HubbaBubba Street Art

Wednesday, March 7th, 2012 -

Old chewing gum that gets stuck on the sidewalks is pretty hard to be removed. Dropped unconsciously, these white spots form an uneven pattern throughout our cities. It costs quite some money to clean the streets from unwanted gum each year. Ben Wilson had a better idea. The English wood carver and street artist developed a sort of Make-up concept for that issue. Very patiently he paints flat chewing gum spots with all kinds of motives, creating small pieces of art everywhere. By now Wilson has painted more than 10,000 pieces of discarded gum in various cities in Europe. He even paints motives on request and while working and lying on the ground with his equipment, he attracts a great deal of attention with people passing by crowding around him. Benson was arrested once during his work, but soon released because he is not damaging anyone’s property with his art. Actually he is just painting on rubbish. His initiative derives from a strong aversion to unnecessary waste.
An original way of embellishing the streets with very detailed artwork. You should take a look yourself. Check Ben Wilson’s gallery of chewing gum art on flickr.


Making the Invisible Visible

Friday, January 6th, 2012 -

Together with the German Street art collective Mentalgassi and the advertising agency Wieden + Kennedy, Amnesty International initiated a series of street art actions in several European cities as part of their ‘Making the Invisible Visible’ campaign. Posters of six individuals who became victims of human rights abuse were cut in thin stripes and taped to the sides of fence railings or bridges. The faces only become visible from a certain angle, if you look at them from the front on view the faces cannot be detected.

This very creative, yet political way of portraying individuals like Fatima Hussein Badi, Jabbar Savalan and Natalya Estemirova raised a lot of awareness and hopefully helps to support the ones who were persecuted, murdered or are convicted of crimes they didn’t commit. Next to the posters are plaques with the Amnesty International website that call upon people who pass by to go to their website and take action.

Take a look at the impressive video of the campaign


Banksy’s ironic attacs on consumer culture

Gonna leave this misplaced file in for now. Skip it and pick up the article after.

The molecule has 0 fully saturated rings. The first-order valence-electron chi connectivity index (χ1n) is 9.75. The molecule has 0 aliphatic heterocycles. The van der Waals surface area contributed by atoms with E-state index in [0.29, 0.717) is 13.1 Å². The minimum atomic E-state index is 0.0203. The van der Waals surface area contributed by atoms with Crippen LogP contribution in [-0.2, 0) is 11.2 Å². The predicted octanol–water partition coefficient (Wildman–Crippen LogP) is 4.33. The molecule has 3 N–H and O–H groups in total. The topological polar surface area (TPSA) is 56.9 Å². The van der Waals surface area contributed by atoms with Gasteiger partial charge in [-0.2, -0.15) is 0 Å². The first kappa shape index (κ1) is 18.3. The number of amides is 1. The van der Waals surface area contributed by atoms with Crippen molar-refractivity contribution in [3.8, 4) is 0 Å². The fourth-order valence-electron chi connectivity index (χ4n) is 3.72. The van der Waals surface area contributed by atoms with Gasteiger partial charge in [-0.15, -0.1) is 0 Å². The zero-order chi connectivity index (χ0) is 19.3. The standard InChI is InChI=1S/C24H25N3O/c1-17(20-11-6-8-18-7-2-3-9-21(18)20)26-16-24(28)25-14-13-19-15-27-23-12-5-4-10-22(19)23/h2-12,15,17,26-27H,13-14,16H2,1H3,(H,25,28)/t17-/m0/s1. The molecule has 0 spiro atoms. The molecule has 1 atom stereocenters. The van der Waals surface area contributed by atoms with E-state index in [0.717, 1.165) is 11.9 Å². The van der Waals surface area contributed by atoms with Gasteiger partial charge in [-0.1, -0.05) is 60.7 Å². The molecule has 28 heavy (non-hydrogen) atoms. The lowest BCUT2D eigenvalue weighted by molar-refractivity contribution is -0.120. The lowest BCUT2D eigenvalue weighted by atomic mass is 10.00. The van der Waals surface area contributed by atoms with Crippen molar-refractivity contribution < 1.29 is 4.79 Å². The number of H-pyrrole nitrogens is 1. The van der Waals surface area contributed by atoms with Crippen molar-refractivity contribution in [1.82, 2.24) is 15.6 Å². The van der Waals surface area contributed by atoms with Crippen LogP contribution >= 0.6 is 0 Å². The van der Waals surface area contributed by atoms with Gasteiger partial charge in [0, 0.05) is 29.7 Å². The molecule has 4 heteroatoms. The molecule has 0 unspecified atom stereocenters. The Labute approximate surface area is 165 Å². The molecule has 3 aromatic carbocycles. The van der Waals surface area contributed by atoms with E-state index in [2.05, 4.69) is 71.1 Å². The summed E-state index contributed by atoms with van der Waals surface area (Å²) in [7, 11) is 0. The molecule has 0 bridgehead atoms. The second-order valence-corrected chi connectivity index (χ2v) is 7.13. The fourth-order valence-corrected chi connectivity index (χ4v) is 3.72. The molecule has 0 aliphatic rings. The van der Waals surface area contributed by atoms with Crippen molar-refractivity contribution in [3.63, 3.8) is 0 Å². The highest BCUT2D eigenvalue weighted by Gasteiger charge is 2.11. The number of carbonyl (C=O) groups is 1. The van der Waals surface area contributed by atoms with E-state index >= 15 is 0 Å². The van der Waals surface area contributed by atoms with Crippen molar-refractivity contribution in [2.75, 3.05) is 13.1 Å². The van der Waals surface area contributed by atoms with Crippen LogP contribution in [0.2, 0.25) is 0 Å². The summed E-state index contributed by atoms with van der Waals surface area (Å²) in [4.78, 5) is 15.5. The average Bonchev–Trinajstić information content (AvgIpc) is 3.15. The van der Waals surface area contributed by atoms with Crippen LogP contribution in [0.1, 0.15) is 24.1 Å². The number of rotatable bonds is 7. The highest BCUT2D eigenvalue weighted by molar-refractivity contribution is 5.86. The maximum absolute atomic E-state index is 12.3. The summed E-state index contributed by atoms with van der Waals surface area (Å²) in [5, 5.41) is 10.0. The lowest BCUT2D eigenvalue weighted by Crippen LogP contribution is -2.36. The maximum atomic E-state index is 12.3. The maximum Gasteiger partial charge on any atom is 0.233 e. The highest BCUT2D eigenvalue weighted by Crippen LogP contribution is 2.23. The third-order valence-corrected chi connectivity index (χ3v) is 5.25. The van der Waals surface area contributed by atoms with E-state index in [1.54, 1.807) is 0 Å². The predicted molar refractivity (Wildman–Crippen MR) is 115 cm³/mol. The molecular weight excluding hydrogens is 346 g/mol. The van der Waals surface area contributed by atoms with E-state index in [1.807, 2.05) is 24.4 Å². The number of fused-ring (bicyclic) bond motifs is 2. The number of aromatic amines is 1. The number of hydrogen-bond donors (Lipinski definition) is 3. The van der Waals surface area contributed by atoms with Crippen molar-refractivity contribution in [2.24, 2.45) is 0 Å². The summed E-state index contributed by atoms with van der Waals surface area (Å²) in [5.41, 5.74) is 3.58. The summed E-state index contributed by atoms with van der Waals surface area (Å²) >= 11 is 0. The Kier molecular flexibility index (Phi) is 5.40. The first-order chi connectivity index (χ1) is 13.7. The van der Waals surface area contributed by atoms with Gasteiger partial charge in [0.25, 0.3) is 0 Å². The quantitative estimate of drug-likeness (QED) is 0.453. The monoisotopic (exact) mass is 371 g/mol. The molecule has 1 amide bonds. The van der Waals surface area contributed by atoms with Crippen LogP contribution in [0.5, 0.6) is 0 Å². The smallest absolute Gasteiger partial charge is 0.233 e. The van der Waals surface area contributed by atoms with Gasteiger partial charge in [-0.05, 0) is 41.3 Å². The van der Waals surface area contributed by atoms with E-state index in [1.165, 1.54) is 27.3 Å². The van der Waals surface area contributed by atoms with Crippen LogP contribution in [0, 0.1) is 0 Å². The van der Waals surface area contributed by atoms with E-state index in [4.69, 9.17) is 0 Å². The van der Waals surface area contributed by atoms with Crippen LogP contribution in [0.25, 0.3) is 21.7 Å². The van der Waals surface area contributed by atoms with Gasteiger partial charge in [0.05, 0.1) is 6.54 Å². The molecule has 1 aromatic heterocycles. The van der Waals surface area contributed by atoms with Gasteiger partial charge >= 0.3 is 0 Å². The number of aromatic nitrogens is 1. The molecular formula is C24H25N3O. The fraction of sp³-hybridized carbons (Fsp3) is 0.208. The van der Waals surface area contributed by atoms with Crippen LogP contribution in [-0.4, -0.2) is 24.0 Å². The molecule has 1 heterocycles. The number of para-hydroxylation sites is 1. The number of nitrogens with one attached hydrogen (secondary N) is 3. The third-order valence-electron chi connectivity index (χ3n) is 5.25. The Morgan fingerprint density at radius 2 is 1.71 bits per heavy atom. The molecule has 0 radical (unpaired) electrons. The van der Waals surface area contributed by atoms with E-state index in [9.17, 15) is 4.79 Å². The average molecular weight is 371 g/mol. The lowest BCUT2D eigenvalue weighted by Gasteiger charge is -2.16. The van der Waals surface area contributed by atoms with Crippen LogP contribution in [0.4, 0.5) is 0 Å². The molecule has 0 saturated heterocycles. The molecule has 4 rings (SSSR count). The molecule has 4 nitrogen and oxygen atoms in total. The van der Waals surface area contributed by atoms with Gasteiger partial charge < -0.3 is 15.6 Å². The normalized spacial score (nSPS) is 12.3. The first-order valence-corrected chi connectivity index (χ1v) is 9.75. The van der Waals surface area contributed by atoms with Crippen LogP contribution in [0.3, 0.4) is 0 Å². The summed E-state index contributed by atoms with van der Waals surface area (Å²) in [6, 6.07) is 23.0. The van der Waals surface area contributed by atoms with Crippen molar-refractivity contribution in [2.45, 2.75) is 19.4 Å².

Monday, December 12th, 2011 -

Recently, a few new, consume-critical works by the famous street-artist Banksy popped up in the streets. With a mix of smooth irony and dark sarcasm, he’s irritating the consumer masses and those who are persuading them.. “Sorry, the lifestyle that you ordered is currently out of stock”.

Meanwhile, Banksy has become one of the most popular contemporary artists, his works are sold for hundred thousands of euros and his stencil icons used or copied in advertising, fashion and trend forecast blogs.

We’re living in a time where critical consumerism is an integral part of an urban intellectual creative socially-aware hipster lifestyle in which we like a consumer-bashing Banksy artwork on facebook and next day go shopping some cool new must-have-trousers. Where we support #occupywallstreet with our tweets and meanwhile keep our money flowing at the same old banks.

Maybe Banksy actually means the global mind of crisis is pushing some of the most posh swimming-pool-on-my-rooftop lifestyles to be out, out, out…

Or maybe just provoked: “even my well-receipted radical punk-ass got sold on auctions, but as long as walls eat my graffiti people buy my art and I keep getting more famous.” It’s nothing more then the best pop-art artists like Andy Warhol have created us: a post-consumer consumer-culture built on it’s own ironic icons. That’s in line with the Kate Moss portrait by Banksy in Warhol-style. And it might just be in your digital shopping wagon tomorrow!

Happy Christmas shopping!

Via: Artschoolvets via Highsnobiety via Wooster.

More about Banksy on wikipedia, or just go shopping.